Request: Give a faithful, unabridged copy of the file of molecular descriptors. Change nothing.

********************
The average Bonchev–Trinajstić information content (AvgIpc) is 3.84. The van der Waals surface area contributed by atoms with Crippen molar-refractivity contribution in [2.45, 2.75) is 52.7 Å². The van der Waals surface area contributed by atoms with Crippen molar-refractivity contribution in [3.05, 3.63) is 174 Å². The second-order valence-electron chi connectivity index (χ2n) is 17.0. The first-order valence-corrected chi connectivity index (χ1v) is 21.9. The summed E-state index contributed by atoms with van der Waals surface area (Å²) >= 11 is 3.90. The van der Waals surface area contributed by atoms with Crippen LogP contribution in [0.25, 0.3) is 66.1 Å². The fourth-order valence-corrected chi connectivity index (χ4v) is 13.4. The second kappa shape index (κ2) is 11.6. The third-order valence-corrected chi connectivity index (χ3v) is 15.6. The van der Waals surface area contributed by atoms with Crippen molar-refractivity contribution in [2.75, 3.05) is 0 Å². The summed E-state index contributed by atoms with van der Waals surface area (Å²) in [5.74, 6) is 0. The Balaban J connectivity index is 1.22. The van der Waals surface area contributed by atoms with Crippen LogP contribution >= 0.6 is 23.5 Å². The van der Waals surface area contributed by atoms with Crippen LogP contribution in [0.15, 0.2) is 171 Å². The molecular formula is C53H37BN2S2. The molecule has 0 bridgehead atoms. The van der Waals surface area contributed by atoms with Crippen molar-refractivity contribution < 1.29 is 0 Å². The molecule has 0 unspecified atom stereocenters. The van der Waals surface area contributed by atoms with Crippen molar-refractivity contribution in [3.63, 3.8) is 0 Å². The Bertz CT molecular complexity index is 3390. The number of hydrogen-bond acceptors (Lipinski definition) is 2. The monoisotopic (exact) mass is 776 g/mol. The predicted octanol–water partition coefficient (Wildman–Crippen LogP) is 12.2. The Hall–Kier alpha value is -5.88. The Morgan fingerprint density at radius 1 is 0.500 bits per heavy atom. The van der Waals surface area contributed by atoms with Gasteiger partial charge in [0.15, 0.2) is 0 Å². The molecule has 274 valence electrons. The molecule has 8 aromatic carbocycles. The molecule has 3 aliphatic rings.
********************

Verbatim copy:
The average Bonchev–Trinajstić information content (AvgIpc) is 3.84. The van der Waals surface area contributed by atoms with Crippen molar-refractivity contribution in [2.45, 2.75) is 52.7 Å². The van der Waals surface area contributed by atoms with Crippen molar-refractivity contribution in [3.05, 3.63) is 174 Å². The second-order valence-electron chi connectivity index (χ2n) is 17.0. The first-order valence-corrected chi connectivity index (χ1v) is 21.9. The summed E-state index contributed by atoms with van der Waals surface area (Å²) >= 11 is 3.90. The van der Waals surface area contributed by atoms with Crippen LogP contribution in [0.25, 0.3) is 66.1 Å². The fourth-order valence-corrected chi connectivity index (χ4v) is 13.4. The second kappa shape index (κ2) is 11.6. The third-order valence-corrected chi connectivity index (χ3v) is 15.6. The van der Waals surface area contributed by atoms with Crippen molar-refractivity contribution in [2.75, 3.05) is 0 Å². The summed E-state index contributed by atoms with van der Waals surface area (Å²) in [5.74, 6) is 0. The Balaban J connectivity index is 1.22. The van der Waals surface area contributed by atoms with Crippen LogP contribution >= 0.6 is 23.5 Å². The van der Waals surface area contributed by atoms with Crippen LogP contribution in [0.15, 0.2) is 171 Å². The molecular formula is C53H37BN2S2. The molecule has 0 bridgehead atoms. The van der Waals surface area contributed by atoms with Crippen molar-refractivity contribution < 1.29 is 0 Å². The molecule has 0 unspecified atom stereocenters. The van der Waals surface area contributed by atoms with Crippen molar-refractivity contribution in [3.63, 3.8) is 0 Å². The Bertz CT molecular complexity index is 3390. The number of hydrogen-bond acceptors (Lipinski definition) is 2. The monoisotopic (exact) mass is 776 g/mol. The predicted octanol–water partition coefficient (Wildman–Crippen LogP) is 12.2. The Hall–Kier alpha value is -5.88. The Morgan fingerprint density at radius 1 is 0.500 bits per heavy atom. The van der Waals surface area contributed by atoms with Gasteiger partial charge in [0.15, 0.2) is 0 Å². The molecule has 274 valence electrons. The molecule has 8 aromatic carbocycles. The molecule has 3 aliphatic rings.